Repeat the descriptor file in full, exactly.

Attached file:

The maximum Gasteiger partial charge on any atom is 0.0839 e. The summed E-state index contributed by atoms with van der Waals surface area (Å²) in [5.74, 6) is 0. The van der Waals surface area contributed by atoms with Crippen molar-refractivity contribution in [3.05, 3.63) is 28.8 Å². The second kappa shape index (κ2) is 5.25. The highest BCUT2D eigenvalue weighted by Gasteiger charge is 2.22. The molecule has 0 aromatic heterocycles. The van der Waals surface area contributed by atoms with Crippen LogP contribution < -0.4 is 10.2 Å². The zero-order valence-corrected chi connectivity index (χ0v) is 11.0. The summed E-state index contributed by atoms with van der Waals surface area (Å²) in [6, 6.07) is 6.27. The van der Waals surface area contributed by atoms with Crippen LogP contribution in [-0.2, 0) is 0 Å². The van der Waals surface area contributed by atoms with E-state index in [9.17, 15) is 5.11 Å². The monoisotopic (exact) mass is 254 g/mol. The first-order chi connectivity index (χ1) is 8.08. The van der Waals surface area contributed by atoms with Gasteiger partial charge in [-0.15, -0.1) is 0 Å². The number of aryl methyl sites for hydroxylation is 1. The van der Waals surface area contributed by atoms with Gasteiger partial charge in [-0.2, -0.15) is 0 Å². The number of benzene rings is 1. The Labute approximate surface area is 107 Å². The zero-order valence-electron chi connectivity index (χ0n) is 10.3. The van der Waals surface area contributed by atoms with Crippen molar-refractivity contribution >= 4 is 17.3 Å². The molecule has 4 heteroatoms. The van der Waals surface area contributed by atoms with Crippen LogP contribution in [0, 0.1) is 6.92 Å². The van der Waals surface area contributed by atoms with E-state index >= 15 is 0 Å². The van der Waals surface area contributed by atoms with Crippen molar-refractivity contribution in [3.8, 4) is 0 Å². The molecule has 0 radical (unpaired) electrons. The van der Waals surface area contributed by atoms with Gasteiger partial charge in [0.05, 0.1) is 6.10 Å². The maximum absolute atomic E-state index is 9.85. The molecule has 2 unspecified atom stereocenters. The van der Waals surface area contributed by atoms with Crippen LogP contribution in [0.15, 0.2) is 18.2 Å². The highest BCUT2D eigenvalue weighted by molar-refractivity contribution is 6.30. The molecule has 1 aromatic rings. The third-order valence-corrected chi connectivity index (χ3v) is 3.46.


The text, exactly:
The maximum Gasteiger partial charge on any atom is 0.0839 e. The summed E-state index contributed by atoms with van der Waals surface area (Å²) in [5.74, 6) is 0. The van der Waals surface area contributed by atoms with Crippen molar-refractivity contribution in [3.05, 3.63) is 28.8 Å². The second kappa shape index (κ2) is 5.25. The highest BCUT2D eigenvalue weighted by Gasteiger charge is 2.22. The molecule has 0 aromatic heterocycles. The van der Waals surface area contributed by atoms with Crippen LogP contribution < -0.4 is 10.2 Å². The zero-order valence-corrected chi connectivity index (χ0v) is 11.0. The summed E-state index contributed by atoms with van der Waals surface area (Å²) in [6, 6.07) is 6.27. The van der Waals surface area contributed by atoms with Crippen LogP contribution in [-0.2, 0) is 0 Å². The van der Waals surface area contributed by atoms with E-state index in [9.17, 15) is 5.11 Å². The monoisotopic (exact) mass is 254 g/mol. The first-order chi connectivity index (χ1) is 8.08. The van der Waals surface area contributed by atoms with Gasteiger partial charge in [-0.15, -0.1) is 0 Å². The number of aryl methyl sites for hydroxylation is 1. The van der Waals surface area contributed by atoms with Gasteiger partial charge in [-0.2, -0.15) is 0 Å². The number of benzene rings is 1. The Labute approximate surface area is 107 Å². The zero-order valence-electron chi connectivity index (χ0n) is 10.3. The van der Waals surface area contributed by atoms with Crippen molar-refractivity contribution >= 4 is 17.3 Å². The molecule has 4 heteroatoms. The van der Waals surface area contributed by atoms with Crippen LogP contribution in [0, 0.1) is 6.92 Å². The van der Waals surface area contributed by atoms with E-state index >= 15 is 0 Å². The van der Waals surface area contributed by atoms with Crippen molar-refractivity contribution in [3.8, 4) is 0 Å². The molecule has 0 radical (unpaired) electrons. The van der Waals surface area contributed by atoms with Gasteiger partial charge in [0.05, 0.1) is 6.10 Å². The maximum absolute atomic E-state index is 9.85. The molecule has 2 unspecified atom stereocenters. The van der Waals surface area contributed by atoms with Crippen LogP contribution in [0.15, 0.2) is 18.2 Å². The highest BCUT2D eigenvalue weighted by molar-refractivity contribution is 6.30. The molecule has 1 aromatic rings. The third-order valence-corrected chi connectivity index (χ3v) is 3.46.